Constitutionally, Justice Saldi continued, the 1945 Constitution has determined that the supreme justices are the highest positions in the Supreme Court proposed by the Judicial Commission. Referring to the legal politics of the creation of the Judicial Commission Law, especially as ad hoc judges are judges in the Supreme Court, their selection by the Judicial Commission is justified as per Article 24 paragraph (1) of the 1945 Constitution. In addition, the selection process by an independent body designed by the Constitution does not violate the recognition, guarantee, protection, fair legal certainty, and equal treatment before the law as stipulated in Article 28D paragraph (1) of the 1945 Constitution.
Based on those legal considerations, the Court deem the Petitioner’s entire arguments legally groundless.
Judicial Commission’s Authority Has Been Ruled by Constitutional Court
The Court also quoted the legal considerations of a previous decision on the Judicial Commission’s authority, such as that in paragraphs [3.9] and [3.10] of Decision No. 43/PUU-XIII/2015, which considers that the phrase ‘other authorities’ in Article 24B paragraph (1) of the 1945 Constitution serves only in maintaining and upholding the honor, decency, dignity, and conduct of judges and cannot be expanded with any other interpretation. However, the legal considerations were meant to limit the Judicial Commission’s authority in the selection of judge candidates in the courts under the Supreme Court, especially in the courts of first instance, not in the selection of supreme justices. In addition, the 1945 Constitution does not authorized legislatures to expand the Judicial Commission’s authorities.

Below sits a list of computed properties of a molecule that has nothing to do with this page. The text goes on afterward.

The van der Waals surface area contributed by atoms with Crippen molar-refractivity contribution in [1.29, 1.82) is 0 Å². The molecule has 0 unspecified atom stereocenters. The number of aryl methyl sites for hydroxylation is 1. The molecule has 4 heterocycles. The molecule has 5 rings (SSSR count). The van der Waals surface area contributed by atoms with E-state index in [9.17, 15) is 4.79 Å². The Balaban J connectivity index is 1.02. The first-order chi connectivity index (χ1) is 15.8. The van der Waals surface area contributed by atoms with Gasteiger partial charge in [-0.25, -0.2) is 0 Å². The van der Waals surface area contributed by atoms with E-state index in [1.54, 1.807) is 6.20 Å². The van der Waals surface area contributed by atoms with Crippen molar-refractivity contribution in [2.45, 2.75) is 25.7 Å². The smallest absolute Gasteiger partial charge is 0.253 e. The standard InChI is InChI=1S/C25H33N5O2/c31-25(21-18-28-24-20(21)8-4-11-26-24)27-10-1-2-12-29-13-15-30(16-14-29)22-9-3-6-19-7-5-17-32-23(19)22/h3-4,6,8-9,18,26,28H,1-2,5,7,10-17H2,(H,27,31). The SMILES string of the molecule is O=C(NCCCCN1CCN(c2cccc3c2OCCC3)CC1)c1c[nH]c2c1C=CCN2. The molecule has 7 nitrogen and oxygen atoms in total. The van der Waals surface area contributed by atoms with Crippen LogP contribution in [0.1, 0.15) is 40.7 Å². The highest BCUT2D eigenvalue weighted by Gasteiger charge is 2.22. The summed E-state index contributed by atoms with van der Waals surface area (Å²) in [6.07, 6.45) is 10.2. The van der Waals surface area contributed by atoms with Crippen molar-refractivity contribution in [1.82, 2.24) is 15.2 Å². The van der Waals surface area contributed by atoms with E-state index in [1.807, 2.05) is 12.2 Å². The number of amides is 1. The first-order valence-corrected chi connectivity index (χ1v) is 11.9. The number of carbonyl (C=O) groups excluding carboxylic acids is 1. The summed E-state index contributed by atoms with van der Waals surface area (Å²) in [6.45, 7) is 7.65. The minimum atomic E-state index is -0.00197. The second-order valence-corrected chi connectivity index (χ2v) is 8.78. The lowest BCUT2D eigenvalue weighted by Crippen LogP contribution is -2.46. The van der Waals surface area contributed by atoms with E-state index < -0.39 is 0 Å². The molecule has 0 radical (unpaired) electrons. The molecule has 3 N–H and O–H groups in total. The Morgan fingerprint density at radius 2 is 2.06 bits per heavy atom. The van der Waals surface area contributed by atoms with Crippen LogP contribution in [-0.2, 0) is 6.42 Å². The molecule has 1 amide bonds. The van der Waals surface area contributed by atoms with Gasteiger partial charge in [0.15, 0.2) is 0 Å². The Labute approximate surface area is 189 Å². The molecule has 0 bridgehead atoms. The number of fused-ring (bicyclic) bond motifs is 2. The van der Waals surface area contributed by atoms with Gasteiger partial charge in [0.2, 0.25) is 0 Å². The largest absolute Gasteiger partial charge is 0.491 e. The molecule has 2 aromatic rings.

At the preliminary hearing, counsel Zainal Arifin Hoesein said the Petitioner felt disadvantaged by Article 13 letter a of the Judicial Commission Law, especially the phrase “and ad hoc judges.” The provision equates ad hoc judges and Supreme Court justices, which is a violation of 24B paragraph (1) of the 1945 Constitution.